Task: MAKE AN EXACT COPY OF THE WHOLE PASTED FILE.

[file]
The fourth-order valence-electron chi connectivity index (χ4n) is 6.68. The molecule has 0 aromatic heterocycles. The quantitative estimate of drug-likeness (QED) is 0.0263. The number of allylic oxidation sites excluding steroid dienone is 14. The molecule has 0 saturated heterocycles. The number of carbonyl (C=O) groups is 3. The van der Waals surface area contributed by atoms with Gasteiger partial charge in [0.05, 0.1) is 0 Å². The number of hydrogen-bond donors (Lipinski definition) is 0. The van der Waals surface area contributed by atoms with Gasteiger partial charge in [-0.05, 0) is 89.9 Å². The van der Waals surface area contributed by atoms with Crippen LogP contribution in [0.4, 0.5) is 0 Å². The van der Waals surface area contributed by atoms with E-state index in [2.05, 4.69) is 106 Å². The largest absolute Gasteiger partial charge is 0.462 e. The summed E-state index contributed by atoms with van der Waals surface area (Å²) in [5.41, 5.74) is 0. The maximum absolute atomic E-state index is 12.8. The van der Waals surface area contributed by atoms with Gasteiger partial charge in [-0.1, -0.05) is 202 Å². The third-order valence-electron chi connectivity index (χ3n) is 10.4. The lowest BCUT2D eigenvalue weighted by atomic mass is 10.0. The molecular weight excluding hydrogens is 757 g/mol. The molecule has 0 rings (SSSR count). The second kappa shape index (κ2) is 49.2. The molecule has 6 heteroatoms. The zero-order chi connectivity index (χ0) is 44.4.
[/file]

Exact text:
The fourth-order valence-electron chi connectivity index (χ4n) is 6.68. The molecule has 0 aromatic heterocycles. The quantitative estimate of drug-likeness (QED) is 0.0263. The number of allylic oxidation sites excluding steroid dienone is 14. The molecule has 0 saturated heterocycles. The number of carbonyl (C=O) groups is 3. The van der Waals surface area contributed by atoms with Gasteiger partial charge in [0.05, 0.1) is 0 Å². The number of hydrogen-bond donors (Lipinski definition) is 0. The van der Waals surface area contributed by atoms with Gasteiger partial charge in [-0.05, 0) is 89.9 Å². The van der Waals surface area contributed by atoms with Crippen LogP contribution in [0.4, 0.5) is 0 Å². The van der Waals surface area contributed by atoms with E-state index in [2.05, 4.69) is 106 Å². The largest absolute Gasteiger partial charge is 0.462 e. The summed E-state index contributed by atoms with van der Waals surface area (Å²) in [5.41, 5.74) is 0. The maximum absolute atomic E-state index is 12.8. The van der Waals surface area contributed by atoms with Gasteiger partial charge in [-0.1, -0.05) is 202 Å². The third-order valence-electron chi connectivity index (χ3n) is 10.4. The lowest BCUT2D eigenvalue weighted by atomic mass is 10.0. The molecular weight excluding hydrogens is 757 g/mol. The molecule has 0 rings (SSSR count). The second kappa shape index (κ2) is 49.2. The molecule has 6 heteroatoms. The zero-order chi connectivity index (χ0) is 44.4.